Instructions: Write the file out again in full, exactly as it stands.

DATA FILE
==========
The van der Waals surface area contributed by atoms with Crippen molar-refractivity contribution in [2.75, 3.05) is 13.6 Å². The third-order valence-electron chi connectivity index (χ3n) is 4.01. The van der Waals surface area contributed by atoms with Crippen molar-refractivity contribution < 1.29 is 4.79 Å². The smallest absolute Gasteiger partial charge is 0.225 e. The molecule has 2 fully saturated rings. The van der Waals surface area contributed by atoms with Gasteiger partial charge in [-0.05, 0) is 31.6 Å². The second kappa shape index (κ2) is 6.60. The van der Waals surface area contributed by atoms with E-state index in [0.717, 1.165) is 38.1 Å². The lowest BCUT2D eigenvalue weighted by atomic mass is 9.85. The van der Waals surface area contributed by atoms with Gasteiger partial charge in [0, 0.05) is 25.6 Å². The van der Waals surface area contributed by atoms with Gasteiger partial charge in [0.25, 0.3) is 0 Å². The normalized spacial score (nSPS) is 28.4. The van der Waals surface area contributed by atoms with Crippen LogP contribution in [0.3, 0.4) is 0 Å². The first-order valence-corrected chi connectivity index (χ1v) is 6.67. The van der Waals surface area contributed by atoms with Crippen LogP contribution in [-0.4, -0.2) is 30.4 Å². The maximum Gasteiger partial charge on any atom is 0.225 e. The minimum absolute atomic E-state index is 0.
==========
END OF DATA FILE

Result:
The van der Waals surface area contributed by atoms with Crippen molar-refractivity contribution in [2.75, 3.05) is 13.6 Å². The third-order valence-electron chi connectivity index (χ3n) is 4.01. The van der Waals surface area contributed by atoms with Crippen molar-refractivity contribution < 1.29 is 4.79 Å². The smallest absolute Gasteiger partial charge is 0.225 e. The molecule has 2 fully saturated rings. The van der Waals surface area contributed by atoms with Gasteiger partial charge in [-0.05, 0) is 31.6 Å². The second kappa shape index (κ2) is 6.60. The van der Waals surface area contributed by atoms with E-state index in [0.717, 1.165) is 38.1 Å². The lowest BCUT2D eigenvalue weighted by atomic mass is 9.85. The van der Waals surface area contributed by atoms with Gasteiger partial charge in [0, 0.05) is 25.6 Å². The van der Waals surface area contributed by atoms with Gasteiger partial charge in [0.25, 0.3) is 0 Å². The normalized spacial score (nSPS) is 28.4. The van der Waals surface area contributed by atoms with Crippen LogP contribution in [0.3, 0.4) is 0 Å². The first-order valence-corrected chi connectivity index (χ1v) is 6.67. The van der Waals surface area contributed by atoms with Crippen LogP contribution in [-0.4, -0.2) is 30.4 Å². The maximum Gasteiger partial charge on any atom is 0.225 e. The minimum absolute atomic E-state index is 0.